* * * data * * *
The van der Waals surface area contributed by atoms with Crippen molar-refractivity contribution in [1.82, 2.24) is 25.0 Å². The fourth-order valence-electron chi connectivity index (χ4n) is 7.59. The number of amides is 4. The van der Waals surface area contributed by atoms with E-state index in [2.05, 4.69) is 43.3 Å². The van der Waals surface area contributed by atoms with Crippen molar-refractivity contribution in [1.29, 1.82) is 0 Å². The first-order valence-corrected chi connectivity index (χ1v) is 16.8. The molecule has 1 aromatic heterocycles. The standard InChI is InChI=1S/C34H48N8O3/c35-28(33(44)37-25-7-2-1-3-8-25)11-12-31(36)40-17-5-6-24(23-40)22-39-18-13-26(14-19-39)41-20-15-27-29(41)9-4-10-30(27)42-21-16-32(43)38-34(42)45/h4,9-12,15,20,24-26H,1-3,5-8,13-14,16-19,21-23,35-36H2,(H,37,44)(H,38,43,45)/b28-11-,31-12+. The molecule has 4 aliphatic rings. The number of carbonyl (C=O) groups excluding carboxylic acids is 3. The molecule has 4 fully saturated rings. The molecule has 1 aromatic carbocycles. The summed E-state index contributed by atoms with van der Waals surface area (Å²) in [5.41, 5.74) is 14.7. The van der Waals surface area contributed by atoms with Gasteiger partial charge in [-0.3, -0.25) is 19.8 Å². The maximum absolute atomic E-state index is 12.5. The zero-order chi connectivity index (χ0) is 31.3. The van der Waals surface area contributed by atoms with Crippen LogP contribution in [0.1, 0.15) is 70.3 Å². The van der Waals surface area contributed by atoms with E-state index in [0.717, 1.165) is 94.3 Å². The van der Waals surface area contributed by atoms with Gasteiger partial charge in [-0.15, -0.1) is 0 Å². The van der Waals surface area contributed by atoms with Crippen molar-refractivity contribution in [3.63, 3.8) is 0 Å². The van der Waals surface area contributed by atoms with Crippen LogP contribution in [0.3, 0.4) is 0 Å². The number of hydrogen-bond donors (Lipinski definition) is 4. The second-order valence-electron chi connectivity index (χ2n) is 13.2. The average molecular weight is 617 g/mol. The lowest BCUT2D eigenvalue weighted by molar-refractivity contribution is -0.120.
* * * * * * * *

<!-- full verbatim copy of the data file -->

The van der Waals surface area contributed by atoms with Crippen molar-refractivity contribution in [1.82, 2.24) is 25.0 Å². The fourth-order valence-electron chi connectivity index (χ4n) is 7.59. The number of amides is 4. The van der Waals surface area contributed by atoms with E-state index in [2.05, 4.69) is 43.3 Å². The van der Waals surface area contributed by atoms with Crippen molar-refractivity contribution in [1.29, 1.82) is 0 Å². The first-order valence-corrected chi connectivity index (χ1v) is 16.8. The molecule has 1 aromatic heterocycles. The standard InChI is InChI=1S/C34H48N8O3/c35-28(33(44)37-25-7-2-1-3-8-25)11-12-31(36)40-17-5-6-24(23-40)22-39-18-13-26(14-19-39)41-20-15-27-29(41)9-4-10-30(27)42-21-16-32(43)38-34(42)45/h4,9-12,15,20,24-26H,1-3,5-8,13-14,16-19,21-23,35-36H2,(H,37,44)(H,38,43,45)/b28-11-,31-12+. The molecule has 4 aliphatic rings. The number of carbonyl (C=O) groups excluding carboxylic acids is 3. The molecule has 4 fully saturated rings. The molecule has 1 aromatic carbocycles. The summed E-state index contributed by atoms with van der Waals surface area (Å²) in [5.41, 5.74) is 14.7. The van der Waals surface area contributed by atoms with Gasteiger partial charge in [-0.3, -0.25) is 19.8 Å². The maximum absolute atomic E-state index is 12.5. The zero-order chi connectivity index (χ0) is 31.3. The van der Waals surface area contributed by atoms with Crippen LogP contribution in [0.1, 0.15) is 70.3 Å². The van der Waals surface area contributed by atoms with E-state index in [0.717, 1.165) is 94.3 Å². The van der Waals surface area contributed by atoms with Gasteiger partial charge in [-0.15, -0.1) is 0 Å². The van der Waals surface area contributed by atoms with Crippen molar-refractivity contribution in [3.63, 3.8) is 0 Å². The van der Waals surface area contributed by atoms with Crippen LogP contribution in [0.3, 0.4) is 0 Å². The number of hydrogen-bond donors (Lipinski definition) is 4. The second-order valence-electron chi connectivity index (χ2n) is 13.2. The average molecular weight is 617 g/mol. The lowest BCUT2D eigenvalue weighted by molar-refractivity contribution is -0.120.